Spotlight on The Omaha Improv Festival

The Omaha Improv Festival celebrates its third year. I love watching a small town improv community attract great teams and great instructors. Omaha has done that very successfully. It just goes to show that improv can be anywhere and can be successful anywhere. I was able to interview Dylan Rohde who is the Executive Producer of the festival and Backline Improv.

You’ve created quite a scene in a somewhat small community. What’s your secret? What are the challenges?

There have been many challenges. Whether it was people wanting short-form more at first, to people rejecting Game, to dealing with people who feel like outcasts within our community. Moving downtown was also a struggle as we were almost kicked out of our first location by the health inspector and had to move with no money, at the same time that improv and standup had split ways in the community (lately we have mostly gotten back together though.)

My top 3 secrets are, it’s 1. Community- I try really hard to create a scene that people want to be a part of, and I encourage everyone to hang out as often as I can. For most of the people at our theatre, we are all our best friends. I’ve always believed you can get higher by helping others up rather than stepping on them. 2. I try and be a great teacher. That sounds too broad, but I’ve always felt the best teachers are able to make their material easy to understand to their students. I also think it’s important to work with each student on their strengths and weaknesses. While I was the only teacher for a while, I didn’t want everyone to have the same sense of humor and style. I also believe anyone can be good at improv and refuse to give up on anyone. 3. 3-Line Openers. I don’t know why more schools don’t do these, but they are done every single week in class through our 6 levels except for a few weeks in one level. I also have a different thing to focus on each week, which allows me to cover more ground and link all exercises together on one focus. One week, each line has to be 1 word, then the next week, the first line has to be a vague statement, then the 2nd line gives the specific. This has helped immensely, everyone should do these. I did less 3-line openers in 4 years at 2 schools in LA than my students do by Level 3 here in Omaha.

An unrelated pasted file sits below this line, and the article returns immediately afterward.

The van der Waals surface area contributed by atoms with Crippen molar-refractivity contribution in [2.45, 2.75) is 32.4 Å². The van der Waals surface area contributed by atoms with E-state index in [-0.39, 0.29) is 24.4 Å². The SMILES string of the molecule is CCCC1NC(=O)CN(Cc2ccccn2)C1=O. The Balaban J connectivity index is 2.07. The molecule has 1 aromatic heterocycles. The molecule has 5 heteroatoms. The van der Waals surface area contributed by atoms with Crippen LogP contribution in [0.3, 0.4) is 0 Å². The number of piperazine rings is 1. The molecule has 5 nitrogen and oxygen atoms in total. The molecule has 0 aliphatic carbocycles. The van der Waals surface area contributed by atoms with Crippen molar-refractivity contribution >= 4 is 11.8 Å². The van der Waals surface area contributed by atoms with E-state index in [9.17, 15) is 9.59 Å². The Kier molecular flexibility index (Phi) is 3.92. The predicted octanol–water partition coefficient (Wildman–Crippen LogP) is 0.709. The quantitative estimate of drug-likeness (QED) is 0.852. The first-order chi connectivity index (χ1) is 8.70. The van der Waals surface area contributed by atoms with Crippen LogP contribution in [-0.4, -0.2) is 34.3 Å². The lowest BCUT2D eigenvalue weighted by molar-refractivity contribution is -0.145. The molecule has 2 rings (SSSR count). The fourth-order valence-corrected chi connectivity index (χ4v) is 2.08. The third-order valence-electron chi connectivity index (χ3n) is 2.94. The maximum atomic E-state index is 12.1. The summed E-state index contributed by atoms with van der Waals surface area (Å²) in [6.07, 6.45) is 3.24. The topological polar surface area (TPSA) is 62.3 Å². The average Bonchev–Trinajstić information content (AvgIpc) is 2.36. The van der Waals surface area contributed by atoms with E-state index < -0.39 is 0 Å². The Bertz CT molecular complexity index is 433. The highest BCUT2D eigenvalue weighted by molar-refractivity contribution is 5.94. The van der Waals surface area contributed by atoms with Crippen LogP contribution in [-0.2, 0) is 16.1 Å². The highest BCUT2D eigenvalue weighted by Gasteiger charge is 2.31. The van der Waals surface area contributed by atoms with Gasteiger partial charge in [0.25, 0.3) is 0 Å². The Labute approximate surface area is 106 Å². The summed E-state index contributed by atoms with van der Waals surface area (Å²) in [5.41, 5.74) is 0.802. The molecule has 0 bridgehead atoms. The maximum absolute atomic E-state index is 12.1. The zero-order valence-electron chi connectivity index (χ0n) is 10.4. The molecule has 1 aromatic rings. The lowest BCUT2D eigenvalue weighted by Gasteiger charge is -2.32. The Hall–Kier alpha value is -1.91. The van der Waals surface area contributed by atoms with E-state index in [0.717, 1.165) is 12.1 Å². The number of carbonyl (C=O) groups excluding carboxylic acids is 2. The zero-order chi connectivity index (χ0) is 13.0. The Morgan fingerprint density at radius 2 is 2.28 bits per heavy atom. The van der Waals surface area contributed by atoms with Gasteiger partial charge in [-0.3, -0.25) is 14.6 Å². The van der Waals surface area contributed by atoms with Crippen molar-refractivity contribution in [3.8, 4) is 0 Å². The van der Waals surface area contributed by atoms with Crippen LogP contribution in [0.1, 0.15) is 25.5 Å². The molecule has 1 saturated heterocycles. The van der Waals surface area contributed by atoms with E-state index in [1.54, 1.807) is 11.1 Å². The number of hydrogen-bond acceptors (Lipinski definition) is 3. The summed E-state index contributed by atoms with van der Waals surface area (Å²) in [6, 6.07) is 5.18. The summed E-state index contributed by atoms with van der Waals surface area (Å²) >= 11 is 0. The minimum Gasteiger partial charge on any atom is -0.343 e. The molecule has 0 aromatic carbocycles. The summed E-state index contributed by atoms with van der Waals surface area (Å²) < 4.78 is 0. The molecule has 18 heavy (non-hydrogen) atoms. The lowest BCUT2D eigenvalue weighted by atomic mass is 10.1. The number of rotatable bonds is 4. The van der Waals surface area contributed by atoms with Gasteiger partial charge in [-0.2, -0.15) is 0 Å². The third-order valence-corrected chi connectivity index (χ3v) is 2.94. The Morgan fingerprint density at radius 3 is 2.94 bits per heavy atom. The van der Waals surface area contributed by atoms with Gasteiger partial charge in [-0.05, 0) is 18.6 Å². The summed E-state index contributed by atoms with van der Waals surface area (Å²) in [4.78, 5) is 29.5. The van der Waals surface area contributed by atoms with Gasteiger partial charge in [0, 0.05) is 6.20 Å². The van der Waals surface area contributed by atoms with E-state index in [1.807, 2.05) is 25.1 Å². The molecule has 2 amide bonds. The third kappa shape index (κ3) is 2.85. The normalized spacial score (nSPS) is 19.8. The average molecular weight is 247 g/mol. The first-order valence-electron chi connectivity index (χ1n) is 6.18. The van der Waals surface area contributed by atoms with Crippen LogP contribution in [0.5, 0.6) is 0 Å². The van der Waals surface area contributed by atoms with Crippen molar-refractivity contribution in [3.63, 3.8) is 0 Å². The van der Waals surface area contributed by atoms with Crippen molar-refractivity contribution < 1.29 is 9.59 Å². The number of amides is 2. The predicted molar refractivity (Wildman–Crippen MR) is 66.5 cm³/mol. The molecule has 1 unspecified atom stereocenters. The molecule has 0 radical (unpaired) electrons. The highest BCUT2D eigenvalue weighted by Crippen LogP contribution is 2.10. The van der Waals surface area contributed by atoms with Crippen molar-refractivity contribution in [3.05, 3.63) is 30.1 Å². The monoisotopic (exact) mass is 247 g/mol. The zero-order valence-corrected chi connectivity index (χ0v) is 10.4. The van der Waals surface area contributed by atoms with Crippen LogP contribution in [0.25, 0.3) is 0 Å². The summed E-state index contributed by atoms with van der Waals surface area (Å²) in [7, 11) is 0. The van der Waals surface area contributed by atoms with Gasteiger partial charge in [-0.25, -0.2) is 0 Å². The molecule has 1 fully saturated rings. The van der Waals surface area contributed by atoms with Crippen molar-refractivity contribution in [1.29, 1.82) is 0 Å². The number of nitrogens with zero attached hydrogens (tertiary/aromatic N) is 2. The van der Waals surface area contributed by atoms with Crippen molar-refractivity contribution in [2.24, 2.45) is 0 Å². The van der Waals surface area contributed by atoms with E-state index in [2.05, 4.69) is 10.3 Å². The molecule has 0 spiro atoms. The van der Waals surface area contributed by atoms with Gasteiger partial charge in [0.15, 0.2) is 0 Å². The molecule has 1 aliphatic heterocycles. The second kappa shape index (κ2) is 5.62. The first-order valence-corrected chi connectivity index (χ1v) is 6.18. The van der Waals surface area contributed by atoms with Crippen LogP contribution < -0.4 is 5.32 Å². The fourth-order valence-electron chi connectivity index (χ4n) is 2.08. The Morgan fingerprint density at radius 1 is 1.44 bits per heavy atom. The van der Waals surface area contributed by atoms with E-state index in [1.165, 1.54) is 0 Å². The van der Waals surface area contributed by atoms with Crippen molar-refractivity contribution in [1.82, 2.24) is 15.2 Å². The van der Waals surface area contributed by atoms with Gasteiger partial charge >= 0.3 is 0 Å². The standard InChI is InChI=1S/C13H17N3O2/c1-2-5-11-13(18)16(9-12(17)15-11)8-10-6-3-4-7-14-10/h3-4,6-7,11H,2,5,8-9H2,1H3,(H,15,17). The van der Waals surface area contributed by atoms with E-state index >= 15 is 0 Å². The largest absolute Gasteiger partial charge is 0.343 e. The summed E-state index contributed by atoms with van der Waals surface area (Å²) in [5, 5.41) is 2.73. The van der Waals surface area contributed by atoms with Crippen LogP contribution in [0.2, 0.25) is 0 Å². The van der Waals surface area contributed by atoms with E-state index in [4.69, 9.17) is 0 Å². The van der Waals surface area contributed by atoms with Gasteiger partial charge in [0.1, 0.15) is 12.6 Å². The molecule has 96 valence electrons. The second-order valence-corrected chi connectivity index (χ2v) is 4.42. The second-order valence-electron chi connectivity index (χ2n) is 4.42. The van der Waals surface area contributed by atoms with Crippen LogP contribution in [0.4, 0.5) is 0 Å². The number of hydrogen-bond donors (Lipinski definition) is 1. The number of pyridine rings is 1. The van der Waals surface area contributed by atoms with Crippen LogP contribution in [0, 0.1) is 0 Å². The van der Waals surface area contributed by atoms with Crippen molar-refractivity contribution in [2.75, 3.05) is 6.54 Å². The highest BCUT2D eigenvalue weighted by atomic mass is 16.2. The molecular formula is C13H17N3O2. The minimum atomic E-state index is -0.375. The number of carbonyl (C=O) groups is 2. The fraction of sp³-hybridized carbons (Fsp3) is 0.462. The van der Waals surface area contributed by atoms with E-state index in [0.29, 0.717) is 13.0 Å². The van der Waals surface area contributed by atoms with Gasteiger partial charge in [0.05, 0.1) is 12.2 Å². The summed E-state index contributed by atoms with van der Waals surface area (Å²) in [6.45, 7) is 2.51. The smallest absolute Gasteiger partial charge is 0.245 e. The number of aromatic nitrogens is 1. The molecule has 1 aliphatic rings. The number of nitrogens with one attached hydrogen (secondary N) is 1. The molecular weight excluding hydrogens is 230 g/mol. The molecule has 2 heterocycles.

What’s new to the festival this year?

We have 2 new great venues, and got rid of the worst venue from last year. They are all still very close and within walking distance. We also have the best lineup of shows that we’ve ever had. This is the first year that we have a lineup at Backline that is just straight up solid. It’s the first year that I went out of my way to specifically invite teams I wanted, and got them from the 3 surrounding large improv communities (KC, Denver, and Minneapolis.) Plus, our theatre is cooler, and our part of downtown has improved quite a bit.

What do you look for in a team that’s submitted?

My two biggest values in improv are Trust & Listening. I look for teams that are able to do these well if they want to play the main stage. If I hear over-talking, or someone not taking in information from their partner, then I know they won’t be a good fit. However, we do accept most teams and I try and give everyone the slot accordingly. This year has a much higher rate of quality teams submitting, though, so you should not be butt-hurt if you do not make the main stage. Especially specialty shows and one or two-person teams.

What can improvisors expect at your festival?

They should expect great workshops and shows, as well as a fun time hanging out and getting to know improvisers from all over the nation, especially our neighboring communities. This festival is for improvisers far more than it is for the general public. We want you to land from the airport and start having fun immediately, then not stop having fun till you board to leave again.

What’s some fun stuff to do in town?

Besides the Henry Doorly Zoo (possibly the best in the nation,) and the Old Market (which is right next to most of our events and is basically a large outdoor vintage mall,) we also have Taste of Omaha going on just 9 blocks away. It’s a Food & Music Festival that cost nothing to get in and listen to music, and the food is pretty cheap. This takes place right next to the Missouri River. This is also typically the best week in Nebraska, so the weather should be great for it.

Submissions are due by Sunday the 22nd. To submit instantly to this festival click HERE.


Nick Armstrong

Nick  is Camp Director and Founder of Improv Utopia an improv retreat for adults in California and Pennsylvania. He is also one of the founding members of the National Improv Network and performer at iO West as well as member of The Sunday Company at The Groundlings. He has also teaches improv throughout the country.

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